Weather officials predict more 2023 Atlantic hurricanes
The outlook for the hurricane season has been moved from “a near-normal level of activity to an above-normal level of activity” by the US National Oceanographic and Atmospheric Administration.
NOAA’s update today cited “record-warm Atlantic sea surface temperatures”, which the agency said would likely counter the power of the El Niño system in the Pacific to suppress Atlantic tropical cyclones.
In May, the agency issued a forecast of 12 to 17 named storms with winds of 39 miles per hour or higher and, of those, five to nine that could become hurricanes, with winds of 74mph or higher — including one to four major hurricanes, category 3, 4 or 5, with winds of 111mph or higher.
The update stated: “NOAA’s update to the 2023 outlook — which covers the entire six-month hurricane season that ends on November 30 — calls for 14-21 named storms (winds of 39mph or greater), of which 6 to 11 could become hurricanes (winds of 74mph or greater). Of those, 2 to 5 could become major hurricanes (winds of 111mph or greater).“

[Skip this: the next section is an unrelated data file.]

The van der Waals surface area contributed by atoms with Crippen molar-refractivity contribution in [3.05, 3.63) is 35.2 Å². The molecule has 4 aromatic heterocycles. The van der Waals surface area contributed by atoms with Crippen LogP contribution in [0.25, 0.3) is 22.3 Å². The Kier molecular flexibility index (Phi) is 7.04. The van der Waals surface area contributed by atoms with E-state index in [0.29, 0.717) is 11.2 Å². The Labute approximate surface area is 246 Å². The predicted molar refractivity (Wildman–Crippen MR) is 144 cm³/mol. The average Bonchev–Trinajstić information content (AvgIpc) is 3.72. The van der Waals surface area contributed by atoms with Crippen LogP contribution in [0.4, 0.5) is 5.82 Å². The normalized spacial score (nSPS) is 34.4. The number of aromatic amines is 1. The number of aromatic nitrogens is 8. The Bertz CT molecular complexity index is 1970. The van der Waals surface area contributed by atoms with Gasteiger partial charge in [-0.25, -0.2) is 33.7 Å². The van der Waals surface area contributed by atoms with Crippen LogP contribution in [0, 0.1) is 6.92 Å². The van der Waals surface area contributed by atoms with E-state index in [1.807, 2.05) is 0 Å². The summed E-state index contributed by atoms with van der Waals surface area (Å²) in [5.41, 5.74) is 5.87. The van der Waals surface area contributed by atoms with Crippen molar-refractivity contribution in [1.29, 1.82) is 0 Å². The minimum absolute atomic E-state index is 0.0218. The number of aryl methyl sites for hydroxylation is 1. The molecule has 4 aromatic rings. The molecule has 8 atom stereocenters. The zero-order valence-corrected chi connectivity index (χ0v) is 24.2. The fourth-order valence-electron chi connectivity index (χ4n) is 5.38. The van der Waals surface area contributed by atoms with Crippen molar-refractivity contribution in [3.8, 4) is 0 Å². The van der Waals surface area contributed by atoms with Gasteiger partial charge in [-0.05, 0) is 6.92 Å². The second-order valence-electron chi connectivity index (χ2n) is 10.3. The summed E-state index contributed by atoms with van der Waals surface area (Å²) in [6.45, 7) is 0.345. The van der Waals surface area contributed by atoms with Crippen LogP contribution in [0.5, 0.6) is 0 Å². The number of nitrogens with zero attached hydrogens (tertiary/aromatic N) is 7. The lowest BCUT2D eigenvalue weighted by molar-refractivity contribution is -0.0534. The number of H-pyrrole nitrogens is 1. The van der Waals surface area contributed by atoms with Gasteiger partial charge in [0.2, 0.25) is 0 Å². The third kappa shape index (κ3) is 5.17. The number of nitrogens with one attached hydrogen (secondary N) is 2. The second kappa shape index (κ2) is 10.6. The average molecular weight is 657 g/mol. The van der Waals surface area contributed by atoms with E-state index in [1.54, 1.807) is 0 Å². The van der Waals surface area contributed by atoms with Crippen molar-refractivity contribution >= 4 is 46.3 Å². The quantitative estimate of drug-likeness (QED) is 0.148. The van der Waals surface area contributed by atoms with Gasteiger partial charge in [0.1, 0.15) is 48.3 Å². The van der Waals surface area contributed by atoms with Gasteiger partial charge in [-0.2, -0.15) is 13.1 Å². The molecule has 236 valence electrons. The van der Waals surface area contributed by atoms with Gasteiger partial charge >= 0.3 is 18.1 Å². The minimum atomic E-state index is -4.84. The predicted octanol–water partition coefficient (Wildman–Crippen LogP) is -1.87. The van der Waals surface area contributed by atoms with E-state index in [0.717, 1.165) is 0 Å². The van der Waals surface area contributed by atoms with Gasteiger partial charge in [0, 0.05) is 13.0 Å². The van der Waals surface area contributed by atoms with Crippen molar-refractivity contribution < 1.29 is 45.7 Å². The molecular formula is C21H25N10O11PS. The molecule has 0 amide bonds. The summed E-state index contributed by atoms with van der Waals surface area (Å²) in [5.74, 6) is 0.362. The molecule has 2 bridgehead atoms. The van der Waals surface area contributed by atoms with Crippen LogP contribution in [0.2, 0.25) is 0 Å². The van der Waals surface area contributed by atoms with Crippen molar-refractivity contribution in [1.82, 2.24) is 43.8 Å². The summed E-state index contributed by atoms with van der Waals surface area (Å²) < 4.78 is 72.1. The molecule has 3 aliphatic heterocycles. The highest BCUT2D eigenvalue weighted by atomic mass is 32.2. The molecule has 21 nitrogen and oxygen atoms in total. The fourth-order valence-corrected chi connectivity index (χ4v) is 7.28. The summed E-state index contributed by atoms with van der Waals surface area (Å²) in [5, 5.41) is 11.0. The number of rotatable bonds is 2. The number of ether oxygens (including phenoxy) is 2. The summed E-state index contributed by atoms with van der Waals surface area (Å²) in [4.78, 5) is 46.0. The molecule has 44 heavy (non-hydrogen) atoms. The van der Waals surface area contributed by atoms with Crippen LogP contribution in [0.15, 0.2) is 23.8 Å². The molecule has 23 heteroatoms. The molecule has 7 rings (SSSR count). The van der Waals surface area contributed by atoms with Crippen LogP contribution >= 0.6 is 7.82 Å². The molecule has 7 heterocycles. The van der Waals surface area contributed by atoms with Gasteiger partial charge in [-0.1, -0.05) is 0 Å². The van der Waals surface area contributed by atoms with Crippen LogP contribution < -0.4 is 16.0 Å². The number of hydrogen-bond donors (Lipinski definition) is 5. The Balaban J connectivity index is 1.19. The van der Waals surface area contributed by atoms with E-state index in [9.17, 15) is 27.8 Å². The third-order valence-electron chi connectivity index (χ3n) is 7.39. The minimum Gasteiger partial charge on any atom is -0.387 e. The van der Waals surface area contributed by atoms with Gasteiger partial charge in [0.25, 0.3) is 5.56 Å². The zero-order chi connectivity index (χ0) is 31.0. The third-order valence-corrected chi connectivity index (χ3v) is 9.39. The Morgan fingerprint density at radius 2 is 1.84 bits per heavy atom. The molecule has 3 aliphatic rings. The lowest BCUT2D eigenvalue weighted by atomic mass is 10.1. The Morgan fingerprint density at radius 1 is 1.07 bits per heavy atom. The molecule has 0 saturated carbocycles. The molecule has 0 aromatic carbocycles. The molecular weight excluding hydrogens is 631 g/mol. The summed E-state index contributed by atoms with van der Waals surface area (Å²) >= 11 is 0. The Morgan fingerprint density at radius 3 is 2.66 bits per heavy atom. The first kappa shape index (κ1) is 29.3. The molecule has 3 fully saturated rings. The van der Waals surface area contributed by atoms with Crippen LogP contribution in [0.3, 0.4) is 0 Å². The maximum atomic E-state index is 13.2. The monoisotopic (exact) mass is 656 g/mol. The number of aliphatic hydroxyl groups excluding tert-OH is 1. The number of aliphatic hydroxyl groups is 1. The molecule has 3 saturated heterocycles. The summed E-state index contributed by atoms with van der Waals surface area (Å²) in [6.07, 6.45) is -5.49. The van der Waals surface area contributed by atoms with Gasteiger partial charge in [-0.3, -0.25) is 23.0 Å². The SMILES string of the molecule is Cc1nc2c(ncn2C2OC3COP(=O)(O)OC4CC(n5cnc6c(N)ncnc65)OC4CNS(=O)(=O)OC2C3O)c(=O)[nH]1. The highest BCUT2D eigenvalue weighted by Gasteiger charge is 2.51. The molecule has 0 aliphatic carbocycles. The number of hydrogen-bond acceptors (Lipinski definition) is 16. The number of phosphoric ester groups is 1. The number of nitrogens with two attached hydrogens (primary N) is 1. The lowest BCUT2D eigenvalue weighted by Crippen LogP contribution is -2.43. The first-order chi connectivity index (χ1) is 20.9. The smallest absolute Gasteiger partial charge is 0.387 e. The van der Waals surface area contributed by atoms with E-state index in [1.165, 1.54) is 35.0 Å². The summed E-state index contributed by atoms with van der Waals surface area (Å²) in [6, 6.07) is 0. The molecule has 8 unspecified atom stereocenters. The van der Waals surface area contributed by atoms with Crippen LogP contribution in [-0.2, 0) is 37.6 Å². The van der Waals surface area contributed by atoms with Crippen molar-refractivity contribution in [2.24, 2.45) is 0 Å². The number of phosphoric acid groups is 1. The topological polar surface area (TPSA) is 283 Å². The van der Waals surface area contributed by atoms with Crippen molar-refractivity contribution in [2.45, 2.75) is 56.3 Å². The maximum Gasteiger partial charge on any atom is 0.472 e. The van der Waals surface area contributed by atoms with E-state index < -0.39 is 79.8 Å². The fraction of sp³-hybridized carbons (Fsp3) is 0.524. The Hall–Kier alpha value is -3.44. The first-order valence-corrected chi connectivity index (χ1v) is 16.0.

Hurricanes draw their power from the warmth of the sea and ocean surface temperatures off Florida and into the Caribbean have climbed unusually high, potentially boosting the potency of storms.
Areas of warm ocean in the Atlantic have also expanded, increasing the range where hurricanes can form.
In May, NOAA officials gave the likelihood of an above-normal hurricane season as 30 per cent. That figure has been upped to 60 per cent.
At present, the US National Hurricane Centre shows no activity in the Atlantic expected over the next 48 hours.
The Atlantic hurricane season has so far produced a single hurricane, Don, which formed in July.
September and October are critical months in the season, which began on June 1.